How big a .jpg can I put there?
June 19, 2012 3:01 PM   Subscribe

HTML: Is there a quick way to determine the width of a fixed-width column?

I want to help someone put the biggest, widest possible version of an image into her blog post.

When I inspect the element that contains the blog post using Firebug, it looks like it inherits styles from eight different divs in several different stylesheets. Is there a methodology, a browser plugin, a magical incantation, or some other alternative to reading through all that CSS to figure out the widest possible thing I can put in that column?
posted by FLAG (BASTARD WATER.) (Acorus Adulterinus.) to Computers & Internet (7 answers total) 1 user marked this as a favorite
Is this something you want to do on the fly in Javascript? Or do you just want to figure it out once (i.e., you have a fixed-width layout)? If it's just once, inspect the element in Firebug and pick the Layout tab on the right. You'll get a nice diagram with the width and height of the element (taking any padding into account).

If it's on the fly, with something like jQuery, it's trivial. Say, to get the width of an element with the ID "content-div": var width = $('#content-div').width(); If you don't have jQuery available, there are a few more hoops to jump through but it's not tough.
posted by zsazsa at 3:09 PM on June 19, 2012

is there an article that has more then a few lines in it? enough to give you a sense of how wide it is?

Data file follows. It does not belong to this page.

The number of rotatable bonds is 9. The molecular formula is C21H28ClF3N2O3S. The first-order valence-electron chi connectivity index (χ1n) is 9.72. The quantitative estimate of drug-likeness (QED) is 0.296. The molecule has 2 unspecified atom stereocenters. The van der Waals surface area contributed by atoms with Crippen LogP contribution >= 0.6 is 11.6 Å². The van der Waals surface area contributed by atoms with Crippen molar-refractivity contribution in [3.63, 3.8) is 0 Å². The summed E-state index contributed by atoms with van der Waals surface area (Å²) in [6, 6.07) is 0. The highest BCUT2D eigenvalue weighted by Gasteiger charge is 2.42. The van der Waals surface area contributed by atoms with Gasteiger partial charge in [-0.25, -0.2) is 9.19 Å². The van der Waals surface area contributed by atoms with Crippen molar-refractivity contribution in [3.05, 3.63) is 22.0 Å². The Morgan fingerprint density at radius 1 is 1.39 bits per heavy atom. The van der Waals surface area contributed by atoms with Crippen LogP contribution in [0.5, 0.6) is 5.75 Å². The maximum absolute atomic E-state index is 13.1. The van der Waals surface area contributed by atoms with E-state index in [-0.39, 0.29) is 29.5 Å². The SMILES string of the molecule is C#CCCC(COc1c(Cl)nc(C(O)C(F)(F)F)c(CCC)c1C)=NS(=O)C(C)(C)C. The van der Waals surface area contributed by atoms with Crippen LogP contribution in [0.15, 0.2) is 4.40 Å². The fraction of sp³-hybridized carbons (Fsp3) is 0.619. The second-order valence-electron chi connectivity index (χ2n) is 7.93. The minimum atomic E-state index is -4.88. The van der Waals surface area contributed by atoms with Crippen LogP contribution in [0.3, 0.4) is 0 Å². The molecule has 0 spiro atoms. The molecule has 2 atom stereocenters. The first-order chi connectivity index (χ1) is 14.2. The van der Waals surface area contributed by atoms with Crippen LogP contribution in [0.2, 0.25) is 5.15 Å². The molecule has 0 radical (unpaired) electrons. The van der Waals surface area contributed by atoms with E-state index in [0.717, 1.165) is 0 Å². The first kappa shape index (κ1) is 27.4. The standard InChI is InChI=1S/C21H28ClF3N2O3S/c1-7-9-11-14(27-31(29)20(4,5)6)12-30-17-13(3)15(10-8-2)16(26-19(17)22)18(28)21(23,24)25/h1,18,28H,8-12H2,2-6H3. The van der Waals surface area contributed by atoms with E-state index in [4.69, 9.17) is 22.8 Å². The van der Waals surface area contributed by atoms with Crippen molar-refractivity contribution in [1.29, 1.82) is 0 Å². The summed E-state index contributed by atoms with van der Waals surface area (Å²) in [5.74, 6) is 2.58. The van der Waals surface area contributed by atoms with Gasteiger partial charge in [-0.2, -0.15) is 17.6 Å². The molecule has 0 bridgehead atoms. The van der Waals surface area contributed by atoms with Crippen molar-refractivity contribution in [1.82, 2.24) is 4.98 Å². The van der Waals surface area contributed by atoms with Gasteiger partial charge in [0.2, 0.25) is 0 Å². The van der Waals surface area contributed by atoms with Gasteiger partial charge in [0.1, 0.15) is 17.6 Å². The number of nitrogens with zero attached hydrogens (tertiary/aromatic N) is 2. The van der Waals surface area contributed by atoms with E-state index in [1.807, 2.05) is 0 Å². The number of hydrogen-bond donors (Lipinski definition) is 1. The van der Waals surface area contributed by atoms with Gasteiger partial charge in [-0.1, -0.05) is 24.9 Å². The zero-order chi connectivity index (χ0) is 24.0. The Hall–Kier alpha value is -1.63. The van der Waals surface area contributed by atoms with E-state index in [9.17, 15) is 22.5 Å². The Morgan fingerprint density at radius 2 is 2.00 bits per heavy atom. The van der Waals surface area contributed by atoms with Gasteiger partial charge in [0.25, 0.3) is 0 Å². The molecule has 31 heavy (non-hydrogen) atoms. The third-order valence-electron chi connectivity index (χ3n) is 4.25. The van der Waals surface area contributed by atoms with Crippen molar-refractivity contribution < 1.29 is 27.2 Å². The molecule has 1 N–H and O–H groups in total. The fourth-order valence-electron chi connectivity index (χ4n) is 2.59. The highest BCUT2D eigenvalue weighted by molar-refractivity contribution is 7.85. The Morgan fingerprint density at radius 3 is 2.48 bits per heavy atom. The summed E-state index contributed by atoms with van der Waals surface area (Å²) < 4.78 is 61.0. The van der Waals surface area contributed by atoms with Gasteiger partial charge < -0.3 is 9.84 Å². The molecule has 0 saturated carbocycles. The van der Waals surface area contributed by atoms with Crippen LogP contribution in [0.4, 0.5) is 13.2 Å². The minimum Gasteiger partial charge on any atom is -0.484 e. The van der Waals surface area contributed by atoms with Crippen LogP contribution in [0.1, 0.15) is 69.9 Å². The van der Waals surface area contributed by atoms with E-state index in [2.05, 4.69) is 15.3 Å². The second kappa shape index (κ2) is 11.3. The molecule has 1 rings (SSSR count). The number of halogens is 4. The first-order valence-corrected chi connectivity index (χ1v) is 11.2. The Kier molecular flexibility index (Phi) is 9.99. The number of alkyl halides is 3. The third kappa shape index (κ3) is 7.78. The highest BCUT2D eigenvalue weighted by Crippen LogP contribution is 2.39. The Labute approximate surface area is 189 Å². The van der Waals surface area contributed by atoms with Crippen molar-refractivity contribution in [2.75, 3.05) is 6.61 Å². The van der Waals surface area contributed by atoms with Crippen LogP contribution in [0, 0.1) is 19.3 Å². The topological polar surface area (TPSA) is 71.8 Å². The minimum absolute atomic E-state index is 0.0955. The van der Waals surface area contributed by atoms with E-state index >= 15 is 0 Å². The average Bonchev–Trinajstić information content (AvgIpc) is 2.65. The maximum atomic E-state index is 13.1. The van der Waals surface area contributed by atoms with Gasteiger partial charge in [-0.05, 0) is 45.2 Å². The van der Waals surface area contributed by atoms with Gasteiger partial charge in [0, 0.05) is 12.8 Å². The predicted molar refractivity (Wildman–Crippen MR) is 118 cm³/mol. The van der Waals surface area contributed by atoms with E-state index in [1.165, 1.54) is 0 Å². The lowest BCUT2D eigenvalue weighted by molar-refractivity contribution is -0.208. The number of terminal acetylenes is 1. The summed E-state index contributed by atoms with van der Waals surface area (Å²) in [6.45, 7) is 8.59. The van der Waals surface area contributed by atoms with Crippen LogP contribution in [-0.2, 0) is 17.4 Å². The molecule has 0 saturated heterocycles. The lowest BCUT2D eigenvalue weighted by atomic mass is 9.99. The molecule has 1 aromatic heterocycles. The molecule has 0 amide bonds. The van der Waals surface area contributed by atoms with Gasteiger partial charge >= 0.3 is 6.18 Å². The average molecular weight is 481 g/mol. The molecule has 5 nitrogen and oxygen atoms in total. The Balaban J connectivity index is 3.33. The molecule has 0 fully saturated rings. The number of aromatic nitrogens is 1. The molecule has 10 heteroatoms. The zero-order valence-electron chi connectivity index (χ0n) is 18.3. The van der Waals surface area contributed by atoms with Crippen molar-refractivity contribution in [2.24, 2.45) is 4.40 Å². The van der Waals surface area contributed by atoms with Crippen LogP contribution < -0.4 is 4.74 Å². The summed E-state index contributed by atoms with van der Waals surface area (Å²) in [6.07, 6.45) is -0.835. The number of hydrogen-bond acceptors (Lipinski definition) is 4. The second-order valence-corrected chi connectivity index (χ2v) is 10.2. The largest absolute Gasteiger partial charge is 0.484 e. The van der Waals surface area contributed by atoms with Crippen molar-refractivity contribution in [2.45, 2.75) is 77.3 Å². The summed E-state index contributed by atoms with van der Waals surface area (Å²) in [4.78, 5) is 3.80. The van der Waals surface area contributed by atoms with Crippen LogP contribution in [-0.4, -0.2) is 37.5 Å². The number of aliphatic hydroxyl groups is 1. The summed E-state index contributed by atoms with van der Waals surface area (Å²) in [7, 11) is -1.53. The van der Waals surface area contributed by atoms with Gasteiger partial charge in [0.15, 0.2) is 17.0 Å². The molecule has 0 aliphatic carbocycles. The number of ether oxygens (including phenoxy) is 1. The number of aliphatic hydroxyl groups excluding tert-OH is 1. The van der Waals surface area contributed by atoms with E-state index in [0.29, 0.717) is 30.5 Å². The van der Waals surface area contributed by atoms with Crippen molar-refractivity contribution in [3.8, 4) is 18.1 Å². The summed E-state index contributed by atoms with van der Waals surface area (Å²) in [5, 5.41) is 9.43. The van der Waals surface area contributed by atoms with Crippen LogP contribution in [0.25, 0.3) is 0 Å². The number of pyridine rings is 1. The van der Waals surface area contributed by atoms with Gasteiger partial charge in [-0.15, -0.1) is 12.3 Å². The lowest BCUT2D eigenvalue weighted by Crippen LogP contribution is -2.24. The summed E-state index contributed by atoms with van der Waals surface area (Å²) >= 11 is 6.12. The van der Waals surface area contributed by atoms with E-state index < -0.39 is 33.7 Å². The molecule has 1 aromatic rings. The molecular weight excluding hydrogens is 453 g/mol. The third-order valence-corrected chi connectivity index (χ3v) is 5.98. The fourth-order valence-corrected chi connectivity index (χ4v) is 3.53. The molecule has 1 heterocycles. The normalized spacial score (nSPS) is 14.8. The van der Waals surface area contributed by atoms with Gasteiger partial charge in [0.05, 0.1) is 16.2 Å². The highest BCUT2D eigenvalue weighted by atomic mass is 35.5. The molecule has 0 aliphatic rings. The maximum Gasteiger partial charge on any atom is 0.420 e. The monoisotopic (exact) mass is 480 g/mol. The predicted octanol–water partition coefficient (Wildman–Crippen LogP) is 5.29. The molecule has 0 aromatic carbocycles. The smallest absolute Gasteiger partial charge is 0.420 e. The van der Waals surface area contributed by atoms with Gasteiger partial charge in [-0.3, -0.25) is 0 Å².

If so, then you can grab a screen shot and import it into your graphic editing program of choice (photoshop or gimp) and crop it down. Select the very first stroke of the first letter of the lines, and drag the selection all the way to the last stroke of the last letter of the longest line. (see example)

then go to resize the image and it should tell you how wide the current image is. That's probably the best guess you're going to get.

From this method I can see that the preview box for AskMefi posts is 590px.
posted by royalsong at 3:17 PM on June 19, 2012

In firebug (or chrom's inspect element), the only valid width will the the one not crossed out. So basically do down the list and stop at the first width. Repeat for padding.
posted by magullo at 3:18 PM on June 19, 2012

The documentation for a theme often indicates the "content width". You might check that first. Especially helpful if the stylesheet will add border/padding to an image, that a "reverse engineering" method would not account for.
posted by misterbrandt at 3:24 PM on June 19, 2012

The quality will suffer a little due to browser scaling, but you could upload an image larger than necessary and insert it like the following:

<img src="path/to/image.jpg" width="100%" />
posted by axismundi at 3:52 PM on June 19, 2012

You know this may not be limited by any set width right? It could be percentage based or it could just grow based on the width of the content.

Here's what I'd do, I'd insert an image of any size then I'd use firebug or the chrome and "Inspect the Element" in the inspector tools, which allows you to edit the HTML and CSS on the fly. Now if there's not a width setting for it in CSS I'd create one. Then highlight the size and press your up arrow which should increment the width.

Keep going until the page "breaks".
posted by bitdamaged at 4:12 PM on June 19, 2012

Thanks, zsazsa -- the Layout tab in Firebug contains exactly the information I was looking for. I just didn't know it existed!
posted by FLAG (BASTARD WATER.) (Acorus Adulterinus.) at 4:17 PM on June 19, 2012

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